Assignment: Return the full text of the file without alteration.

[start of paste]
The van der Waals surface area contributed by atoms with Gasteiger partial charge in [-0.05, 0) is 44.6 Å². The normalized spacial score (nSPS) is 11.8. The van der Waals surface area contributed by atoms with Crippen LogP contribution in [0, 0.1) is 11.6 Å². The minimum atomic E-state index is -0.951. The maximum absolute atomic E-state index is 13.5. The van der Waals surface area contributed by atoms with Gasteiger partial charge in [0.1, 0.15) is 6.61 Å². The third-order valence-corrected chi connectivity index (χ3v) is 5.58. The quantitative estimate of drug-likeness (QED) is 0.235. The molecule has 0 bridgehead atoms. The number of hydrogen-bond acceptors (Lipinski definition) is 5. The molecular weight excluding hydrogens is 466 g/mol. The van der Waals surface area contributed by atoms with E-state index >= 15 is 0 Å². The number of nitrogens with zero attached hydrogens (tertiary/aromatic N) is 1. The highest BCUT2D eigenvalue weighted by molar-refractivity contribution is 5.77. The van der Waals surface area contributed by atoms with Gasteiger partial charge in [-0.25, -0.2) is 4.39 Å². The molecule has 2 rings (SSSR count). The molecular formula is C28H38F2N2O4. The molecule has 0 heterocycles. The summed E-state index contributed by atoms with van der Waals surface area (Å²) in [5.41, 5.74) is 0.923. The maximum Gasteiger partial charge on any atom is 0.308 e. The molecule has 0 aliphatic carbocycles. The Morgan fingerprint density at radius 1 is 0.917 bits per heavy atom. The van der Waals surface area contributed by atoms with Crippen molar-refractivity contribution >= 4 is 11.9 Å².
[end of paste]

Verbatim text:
The van der Waals surface area contributed by atoms with Gasteiger partial charge in [-0.05, 0) is 44.6 Å². The normalized spacial score (nSPS) is 11.8. The van der Waals surface area contributed by atoms with Crippen LogP contribution in [0, 0.1) is 11.6 Å². The minimum atomic E-state index is -0.951. The maximum absolute atomic E-state index is 13.5. The van der Waals surface area contributed by atoms with Gasteiger partial charge in [0.1, 0.15) is 6.61 Å². The third-order valence-corrected chi connectivity index (χ3v) is 5.58. The quantitative estimate of drug-likeness (QED) is 0.235. The molecule has 0 bridgehead atoms. The number of hydrogen-bond acceptors (Lipinski definition) is 5. The molecular weight excluding hydrogens is 466 g/mol. The van der Waals surface area contributed by atoms with E-state index >= 15 is 0 Å². The number of nitrogens with zero attached hydrogens (tertiary/aromatic N) is 1. The highest BCUT2D eigenvalue weighted by molar-refractivity contribution is 5.77. The van der Waals surface area contributed by atoms with Gasteiger partial charge in [-0.25, -0.2) is 4.39 Å². The molecule has 2 rings (SSSR count). The molecular formula is C28H38F2N2O4. The molecule has 0 heterocycles. The summed E-state index contributed by atoms with van der Waals surface area (Å²) in [5.41, 5.74) is 0.923. The maximum Gasteiger partial charge on any atom is 0.308 e. The molecule has 0 aliphatic carbocycles. The Morgan fingerprint density at radius 1 is 0.917 bits per heavy atom. The van der Waals surface area contributed by atoms with Crippen molar-refractivity contribution >= 4 is 11.9 Å².